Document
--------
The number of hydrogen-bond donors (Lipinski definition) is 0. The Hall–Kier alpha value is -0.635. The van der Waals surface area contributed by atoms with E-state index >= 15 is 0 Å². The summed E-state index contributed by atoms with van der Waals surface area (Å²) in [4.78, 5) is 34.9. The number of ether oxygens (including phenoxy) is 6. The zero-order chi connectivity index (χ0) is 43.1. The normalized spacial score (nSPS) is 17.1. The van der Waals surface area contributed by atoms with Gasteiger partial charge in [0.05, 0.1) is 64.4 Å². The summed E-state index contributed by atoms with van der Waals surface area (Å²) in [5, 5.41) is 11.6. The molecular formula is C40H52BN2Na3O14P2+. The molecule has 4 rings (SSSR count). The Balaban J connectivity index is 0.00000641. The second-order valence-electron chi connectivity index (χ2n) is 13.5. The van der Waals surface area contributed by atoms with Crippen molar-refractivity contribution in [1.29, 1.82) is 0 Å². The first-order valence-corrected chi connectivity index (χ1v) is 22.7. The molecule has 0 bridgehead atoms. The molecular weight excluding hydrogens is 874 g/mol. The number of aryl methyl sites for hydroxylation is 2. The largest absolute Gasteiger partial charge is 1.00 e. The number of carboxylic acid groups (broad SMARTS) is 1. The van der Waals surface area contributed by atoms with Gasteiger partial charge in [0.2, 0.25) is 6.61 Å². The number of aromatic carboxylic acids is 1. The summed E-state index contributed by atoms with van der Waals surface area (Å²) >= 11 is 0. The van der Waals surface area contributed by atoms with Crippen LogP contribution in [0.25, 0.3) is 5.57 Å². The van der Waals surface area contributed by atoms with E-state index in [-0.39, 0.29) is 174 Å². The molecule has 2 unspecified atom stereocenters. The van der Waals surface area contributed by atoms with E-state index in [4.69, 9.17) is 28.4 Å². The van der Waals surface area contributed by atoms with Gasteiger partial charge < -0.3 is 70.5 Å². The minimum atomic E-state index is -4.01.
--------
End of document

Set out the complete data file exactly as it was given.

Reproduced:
The number of hydrogen-bond donors (Lipinski definition) is 0. The Hall–Kier alpha value is -0.635. The van der Waals surface area contributed by atoms with E-state index >= 15 is 0 Å². The summed E-state index contributed by atoms with van der Waals surface area (Å²) in [4.78, 5) is 34.9. The number of ether oxygens (including phenoxy) is 6. The zero-order chi connectivity index (χ0) is 43.1. The normalized spacial score (nSPS) is 17.1. The van der Waals surface area contributed by atoms with Gasteiger partial charge in [0.05, 0.1) is 64.4 Å². The summed E-state index contributed by atoms with van der Waals surface area (Å²) in [5, 5.41) is 11.6. The molecular formula is C40H52BN2Na3O14P2+. The molecule has 4 rings (SSSR count). The Balaban J connectivity index is 0.00000641. The second-order valence-electron chi connectivity index (χ2n) is 13.5. The van der Waals surface area contributed by atoms with Crippen molar-refractivity contribution in [1.29, 1.82) is 0 Å². The first-order valence-corrected chi connectivity index (χ1v) is 22.7. The molecule has 0 bridgehead atoms. The molecular weight excluding hydrogens is 874 g/mol. The number of aryl methyl sites for hydroxylation is 2. The largest absolute Gasteiger partial charge is 1.00 e. The number of carboxylic acid groups (broad SMARTS) is 1. The van der Waals surface area contributed by atoms with Gasteiger partial charge in [0.2, 0.25) is 6.61 Å². The number of aromatic carboxylic acids is 1. The summed E-state index contributed by atoms with van der Waals surface area (Å²) >= 11 is 0. The van der Waals surface area contributed by atoms with Crippen LogP contribution in [0.25, 0.3) is 5.57 Å². The van der Waals surface area contributed by atoms with E-state index in [-0.39, 0.29) is 174 Å². The molecule has 2 unspecified atom stereocenters. The van der Waals surface area contributed by atoms with E-state index in [4.69, 9.17) is 28.4 Å². The van der Waals surface area contributed by atoms with Gasteiger partial charge < -0.3 is 70.5 Å². The minimum atomic E-state index is -4.01.